Displaying items by tag: prisoners
Phoenix Prison Trust work all over the UK and The Republic of Ireland in prisons, young offender institutions, immigration removal centres, secure hospitals and probation hostels.
They offer individual support to prisoners and prison staff through teaching, correspondence, books and newsletters. A key aspect of their work is training and supporting qualified yoga teachers in order to best meet the needs of their clients. People of any faith or no faith can benefit as they honour all religions. They believe benefits for inmates include:
- Feeling less angry and aggressive
- Sleeping better
- Are less prone to taking drugs
- Are more ready to take up other educational activities
- Develop self discipline and concentration, often for the first time
- Find something in themselves they can like, they feel less isolated and encouraged to socialise, which prepares them well for resettlement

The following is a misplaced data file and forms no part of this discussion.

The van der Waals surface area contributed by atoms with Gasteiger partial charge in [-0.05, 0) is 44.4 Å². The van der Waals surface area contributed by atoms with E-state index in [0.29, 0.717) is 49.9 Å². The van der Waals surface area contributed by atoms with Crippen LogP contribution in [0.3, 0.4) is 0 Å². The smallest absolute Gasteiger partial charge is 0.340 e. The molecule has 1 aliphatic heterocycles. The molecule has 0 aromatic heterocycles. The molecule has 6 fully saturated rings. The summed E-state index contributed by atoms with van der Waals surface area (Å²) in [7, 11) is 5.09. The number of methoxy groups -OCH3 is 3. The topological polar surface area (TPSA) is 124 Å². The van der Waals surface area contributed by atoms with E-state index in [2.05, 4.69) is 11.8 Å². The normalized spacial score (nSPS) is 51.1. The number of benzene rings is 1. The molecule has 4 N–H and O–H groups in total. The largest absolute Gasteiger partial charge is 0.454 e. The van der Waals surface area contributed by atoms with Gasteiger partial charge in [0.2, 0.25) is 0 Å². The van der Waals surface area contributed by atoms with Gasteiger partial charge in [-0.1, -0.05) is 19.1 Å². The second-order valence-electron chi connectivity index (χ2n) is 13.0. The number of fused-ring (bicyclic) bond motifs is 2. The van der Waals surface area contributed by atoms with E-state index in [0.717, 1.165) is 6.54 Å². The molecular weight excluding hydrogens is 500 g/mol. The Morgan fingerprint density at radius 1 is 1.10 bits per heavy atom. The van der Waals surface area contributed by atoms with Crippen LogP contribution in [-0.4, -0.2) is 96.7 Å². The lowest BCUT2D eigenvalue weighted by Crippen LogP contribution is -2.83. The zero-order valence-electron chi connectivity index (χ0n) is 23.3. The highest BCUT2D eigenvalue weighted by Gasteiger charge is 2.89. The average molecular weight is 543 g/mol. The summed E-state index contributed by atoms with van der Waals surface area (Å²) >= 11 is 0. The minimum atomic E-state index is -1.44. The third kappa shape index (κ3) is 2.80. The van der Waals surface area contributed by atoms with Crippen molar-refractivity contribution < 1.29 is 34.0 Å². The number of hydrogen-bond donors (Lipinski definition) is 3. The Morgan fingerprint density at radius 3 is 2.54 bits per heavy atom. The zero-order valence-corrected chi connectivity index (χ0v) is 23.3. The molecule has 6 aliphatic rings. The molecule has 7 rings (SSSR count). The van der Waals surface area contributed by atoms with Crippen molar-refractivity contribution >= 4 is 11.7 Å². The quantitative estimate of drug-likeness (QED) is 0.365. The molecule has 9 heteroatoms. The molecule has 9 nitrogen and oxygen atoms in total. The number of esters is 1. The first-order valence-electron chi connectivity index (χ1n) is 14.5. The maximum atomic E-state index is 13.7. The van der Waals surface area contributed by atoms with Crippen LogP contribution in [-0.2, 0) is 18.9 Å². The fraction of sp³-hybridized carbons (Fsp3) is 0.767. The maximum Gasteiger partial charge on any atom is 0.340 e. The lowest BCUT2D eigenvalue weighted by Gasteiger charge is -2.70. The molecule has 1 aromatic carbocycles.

Out There supports families, in the Manchester areas, of prisoners.
They aim to:
- reduce the isolation experienced by families of prisoners
- maintain family ties
- increase the number and involvement of volunteers
- increase awareness in the wider community of the issues for prisoners' families
- offers one to one contact, home visits, telephone support and support groups
- acts as an intermediary with prison services and provides escorts to prison
- informs families of support and services available to them
- recruits and trains volunteers and introduces them to families
- gives talks to organisations and distributes information
Founded in 1956 New Bridge offers a wide range of services to help prisoners keep in touch with the outside world and prepare themselves to restablish their lives on release. Through the Befriending and Mentoring Service, volunteers work with longer-term prisoners who have either limited contact, or are no longer in contact, with family and friends.
Prisoners often move to different prisons but the New Bridge befriender stays in contact with them wherever they are, all over the country for the duration of their sentence.
Good Vibrations helps prisoners, patients in secure hospitals, ex-prisoners and others in the community to develop crucial life and work skills through participating in Gamelan (Indonesian bronze percussion) courses.